Wisconsin ends 2012 with 601 traffic deaths, 6% more than 2011

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MADISON — Wisconsin ended 2012 with 601 traffic deaths, which was 36 more, or about 6%, than 2011 and two more than the previous five-year average, according to preliminary statistics from the Wisconsin Department of Transportation. 

Traffic fatalities in Wisconsin last year also ended four consecutive years of fewer than 600 annual traffic fatalities.

Before the 2008 to 2011 period, the last time the state had fewer than 600 traffic fatalities for four years in a row was from 1924 to 1927. 

The traffic fatalities total for last year included 101 motorcycle drivers, 13 motorcycle passengers, 44 pedestrians and 10 bicyclists. 

Nationally, traffic fatalities were up about 7% for the first nine months of 2012 compared with 2011, according to the National Highway Traffic Safety Administration.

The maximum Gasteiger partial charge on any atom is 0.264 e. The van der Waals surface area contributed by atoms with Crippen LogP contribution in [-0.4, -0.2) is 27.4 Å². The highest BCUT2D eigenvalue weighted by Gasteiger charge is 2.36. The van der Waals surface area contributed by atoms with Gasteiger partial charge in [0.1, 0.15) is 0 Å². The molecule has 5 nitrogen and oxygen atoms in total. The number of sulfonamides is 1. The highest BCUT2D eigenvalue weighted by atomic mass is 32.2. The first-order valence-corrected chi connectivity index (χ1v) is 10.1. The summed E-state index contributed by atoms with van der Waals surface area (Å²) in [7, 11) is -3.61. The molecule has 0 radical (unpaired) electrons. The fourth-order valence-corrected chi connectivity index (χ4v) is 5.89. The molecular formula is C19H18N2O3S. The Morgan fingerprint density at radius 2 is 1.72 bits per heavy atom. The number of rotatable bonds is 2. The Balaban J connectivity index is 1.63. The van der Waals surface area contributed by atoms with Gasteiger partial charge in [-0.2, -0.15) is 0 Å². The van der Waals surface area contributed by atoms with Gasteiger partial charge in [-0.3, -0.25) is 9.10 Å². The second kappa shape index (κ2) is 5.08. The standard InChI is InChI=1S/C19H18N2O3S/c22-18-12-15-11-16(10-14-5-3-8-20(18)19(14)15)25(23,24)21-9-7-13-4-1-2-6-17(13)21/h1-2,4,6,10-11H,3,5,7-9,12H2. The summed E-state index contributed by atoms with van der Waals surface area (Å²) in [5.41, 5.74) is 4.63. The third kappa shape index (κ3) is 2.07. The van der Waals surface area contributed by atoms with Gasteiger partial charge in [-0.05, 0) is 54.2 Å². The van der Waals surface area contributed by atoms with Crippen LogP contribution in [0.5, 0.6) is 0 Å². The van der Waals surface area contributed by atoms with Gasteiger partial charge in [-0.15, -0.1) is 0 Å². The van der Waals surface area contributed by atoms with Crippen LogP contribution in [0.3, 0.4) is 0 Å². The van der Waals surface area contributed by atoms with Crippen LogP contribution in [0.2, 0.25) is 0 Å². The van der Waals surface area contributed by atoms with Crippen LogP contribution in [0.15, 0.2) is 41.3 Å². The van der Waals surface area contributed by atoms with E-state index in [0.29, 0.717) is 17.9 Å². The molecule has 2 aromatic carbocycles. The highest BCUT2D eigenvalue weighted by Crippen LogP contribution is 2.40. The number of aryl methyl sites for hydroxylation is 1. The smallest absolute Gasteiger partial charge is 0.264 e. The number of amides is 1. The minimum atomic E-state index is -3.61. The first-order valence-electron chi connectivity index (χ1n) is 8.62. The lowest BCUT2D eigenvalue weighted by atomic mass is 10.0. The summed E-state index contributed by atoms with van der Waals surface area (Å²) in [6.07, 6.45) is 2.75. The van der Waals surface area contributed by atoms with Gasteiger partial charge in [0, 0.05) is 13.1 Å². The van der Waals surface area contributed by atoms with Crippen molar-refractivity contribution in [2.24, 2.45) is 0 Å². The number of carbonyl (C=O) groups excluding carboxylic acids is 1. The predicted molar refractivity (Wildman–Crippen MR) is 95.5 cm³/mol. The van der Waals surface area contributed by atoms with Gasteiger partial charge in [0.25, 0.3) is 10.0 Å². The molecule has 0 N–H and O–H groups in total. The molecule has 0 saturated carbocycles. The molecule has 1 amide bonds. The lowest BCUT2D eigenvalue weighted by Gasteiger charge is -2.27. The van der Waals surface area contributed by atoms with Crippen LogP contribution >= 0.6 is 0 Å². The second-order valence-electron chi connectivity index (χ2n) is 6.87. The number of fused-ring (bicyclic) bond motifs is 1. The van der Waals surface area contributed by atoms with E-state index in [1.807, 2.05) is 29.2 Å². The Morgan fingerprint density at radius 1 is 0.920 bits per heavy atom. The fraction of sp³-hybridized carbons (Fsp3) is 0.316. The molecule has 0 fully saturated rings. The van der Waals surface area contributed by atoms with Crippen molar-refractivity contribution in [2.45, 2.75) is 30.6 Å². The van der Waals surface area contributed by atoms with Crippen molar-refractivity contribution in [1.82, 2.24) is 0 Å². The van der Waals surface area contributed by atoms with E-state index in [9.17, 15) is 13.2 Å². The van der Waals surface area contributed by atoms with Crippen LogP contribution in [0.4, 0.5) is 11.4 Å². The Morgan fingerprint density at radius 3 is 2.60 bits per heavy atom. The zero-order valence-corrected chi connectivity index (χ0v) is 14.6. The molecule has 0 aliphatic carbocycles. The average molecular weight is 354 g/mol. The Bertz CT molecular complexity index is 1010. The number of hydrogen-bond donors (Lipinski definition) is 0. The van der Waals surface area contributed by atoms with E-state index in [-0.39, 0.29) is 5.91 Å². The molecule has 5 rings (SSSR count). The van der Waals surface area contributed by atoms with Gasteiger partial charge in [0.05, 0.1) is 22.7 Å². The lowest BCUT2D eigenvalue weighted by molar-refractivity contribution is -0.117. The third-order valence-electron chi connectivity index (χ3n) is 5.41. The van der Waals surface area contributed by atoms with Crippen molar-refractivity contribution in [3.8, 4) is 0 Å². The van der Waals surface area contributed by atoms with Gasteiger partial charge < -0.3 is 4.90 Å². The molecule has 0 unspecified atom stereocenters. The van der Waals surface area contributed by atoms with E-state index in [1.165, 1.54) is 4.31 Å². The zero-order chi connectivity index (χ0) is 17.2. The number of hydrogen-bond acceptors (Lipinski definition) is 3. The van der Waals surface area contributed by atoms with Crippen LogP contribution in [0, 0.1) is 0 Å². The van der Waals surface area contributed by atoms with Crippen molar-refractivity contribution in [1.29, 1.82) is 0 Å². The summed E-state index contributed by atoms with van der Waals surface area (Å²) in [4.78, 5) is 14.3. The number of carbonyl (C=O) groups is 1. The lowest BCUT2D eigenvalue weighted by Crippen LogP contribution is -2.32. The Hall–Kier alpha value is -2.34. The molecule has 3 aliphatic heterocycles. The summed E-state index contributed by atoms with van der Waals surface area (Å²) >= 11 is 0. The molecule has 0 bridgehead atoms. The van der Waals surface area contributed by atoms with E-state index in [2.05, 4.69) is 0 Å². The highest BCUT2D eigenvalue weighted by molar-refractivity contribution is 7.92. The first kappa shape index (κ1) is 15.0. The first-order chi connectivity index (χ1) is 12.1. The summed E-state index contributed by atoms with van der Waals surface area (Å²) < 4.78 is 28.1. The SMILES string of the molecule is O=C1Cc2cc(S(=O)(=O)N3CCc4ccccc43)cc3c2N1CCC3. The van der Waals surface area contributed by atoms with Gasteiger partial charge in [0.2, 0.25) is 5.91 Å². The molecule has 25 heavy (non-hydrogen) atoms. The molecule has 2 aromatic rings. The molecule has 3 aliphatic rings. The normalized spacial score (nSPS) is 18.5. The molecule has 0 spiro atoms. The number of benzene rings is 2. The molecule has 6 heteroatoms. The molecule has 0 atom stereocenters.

Besides Wisconsin, preliminary statistics indicate that double-digit increases in traffic fatalities were experienced in Illinois, Indiana, Michigan, Minnesota and Ohio. 

 “Assessing the devastating effects of traffic fatalities is more than just numbers and statistics. Each number was a person. And we know all too well that many of the traffic deaths last year could have been prevented if motorists had slowed down, paid attention, drove sober and buckled up. We all must do everything we can to drive and ride responsibly and safely, every trip, every time, so we can one day reach zero preventable deaths in Wisconsin,” State Patrol Major Sandra Huxtable said.

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